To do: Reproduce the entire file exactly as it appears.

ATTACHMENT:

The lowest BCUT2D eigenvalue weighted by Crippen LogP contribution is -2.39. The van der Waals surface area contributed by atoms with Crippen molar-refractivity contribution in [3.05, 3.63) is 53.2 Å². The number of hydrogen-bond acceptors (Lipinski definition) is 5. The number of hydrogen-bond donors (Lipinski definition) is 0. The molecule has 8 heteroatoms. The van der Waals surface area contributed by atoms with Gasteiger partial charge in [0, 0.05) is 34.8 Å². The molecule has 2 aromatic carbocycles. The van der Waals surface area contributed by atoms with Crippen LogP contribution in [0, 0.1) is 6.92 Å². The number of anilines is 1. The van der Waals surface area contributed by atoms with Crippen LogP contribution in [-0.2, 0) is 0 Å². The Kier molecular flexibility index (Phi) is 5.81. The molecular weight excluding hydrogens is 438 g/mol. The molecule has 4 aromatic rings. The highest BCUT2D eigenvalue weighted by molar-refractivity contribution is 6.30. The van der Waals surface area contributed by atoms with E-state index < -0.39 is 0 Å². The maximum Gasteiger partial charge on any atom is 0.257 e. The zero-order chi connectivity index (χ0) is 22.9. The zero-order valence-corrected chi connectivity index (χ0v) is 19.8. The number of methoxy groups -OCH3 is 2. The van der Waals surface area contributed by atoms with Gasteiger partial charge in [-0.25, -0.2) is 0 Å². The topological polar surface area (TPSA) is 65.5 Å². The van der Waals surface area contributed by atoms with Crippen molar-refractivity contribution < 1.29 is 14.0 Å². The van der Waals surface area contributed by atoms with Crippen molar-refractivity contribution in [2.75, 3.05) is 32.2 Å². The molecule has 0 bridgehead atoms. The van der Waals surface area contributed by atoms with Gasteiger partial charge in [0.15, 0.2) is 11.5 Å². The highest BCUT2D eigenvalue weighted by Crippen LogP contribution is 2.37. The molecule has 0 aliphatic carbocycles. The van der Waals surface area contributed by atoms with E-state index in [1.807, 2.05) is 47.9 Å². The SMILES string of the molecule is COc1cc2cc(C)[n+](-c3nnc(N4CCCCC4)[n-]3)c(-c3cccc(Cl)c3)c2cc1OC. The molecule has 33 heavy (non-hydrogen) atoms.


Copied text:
The lowest BCUT2D eigenvalue weighted by Crippen LogP contribution is -2.39. The van der Waals surface area contributed by atoms with Crippen molar-refractivity contribution in [3.05, 3.63) is 53.2 Å². The number of hydrogen-bond acceptors (Lipinski definition) is 5. The number of hydrogen-bond donors (Lipinski definition) is 0. The molecule has 8 heteroatoms. The van der Waals surface area contributed by atoms with Gasteiger partial charge in [0, 0.05) is 34.8 Å². The molecule has 2 aromatic carbocycles. The van der Waals surface area contributed by atoms with Crippen LogP contribution in [0, 0.1) is 6.92 Å². The number of anilines is 1. The van der Waals surface area contributed by atoms with Crippen LogP contribution in [-0.2, 0) is 0 Å². The Kier molecular flexibility index (Phi) is 5.81. The molecular weight excluding hydrogens is 438 g/mol. The molecule has 4 aromatic rings. The highest BCUT2D eigenvalue weighted by molar-refractivity contribution is 6.30. The van der Waals surface area contributed by atoms with E-state index < -0.39 is 0 Å². The maximum Gasteiger partial charge on any atom is 0.257 e. The zero-order chi connectivity index (χ0) is 22.9. The zero-order valence-corrected chi connectivity index (χ0v) is 19.8. The number of methoxy groups -OCH3 is 2. The van der Waals surface area contributed by atoms with Gasteiger partial charge in [-0.25, -0.2) is 0 Å². The topological polar surface area (TPSA) is 65.5 Å². The van der Waals surface area contributed by atoms with Crippen molar-refractivity contribution < 1.29 is 14.0 Å². The van der Waals surface area contributed by atoms with Crippen molar-refractivity contribution in [2.75, 3.05) is 32.2 Å². The molecule has 0 bridgehead atoms. The van der Waals surface area contributed by atoms with Gasteiger partial charge in [0.15, 0.2) is 11.5 Å². The highest BCUT2D eigenvalue weighted by Crippen LogP contribution is 2.37. The molecule has 0 aliphatic carbocycles. The van der Waals surface area contributed by atoms with E-state index in [1.807, 2.05) is 47.9 Å². The SMILES string of the molecule is COc1cc2cc(C)[n+](-c3nnc(N4CCCCC4)[n-]3)c(-c3cccc(Cl)c3)c2cc1OC. The molecule has 33 heavy (non-hydrogen) atoms.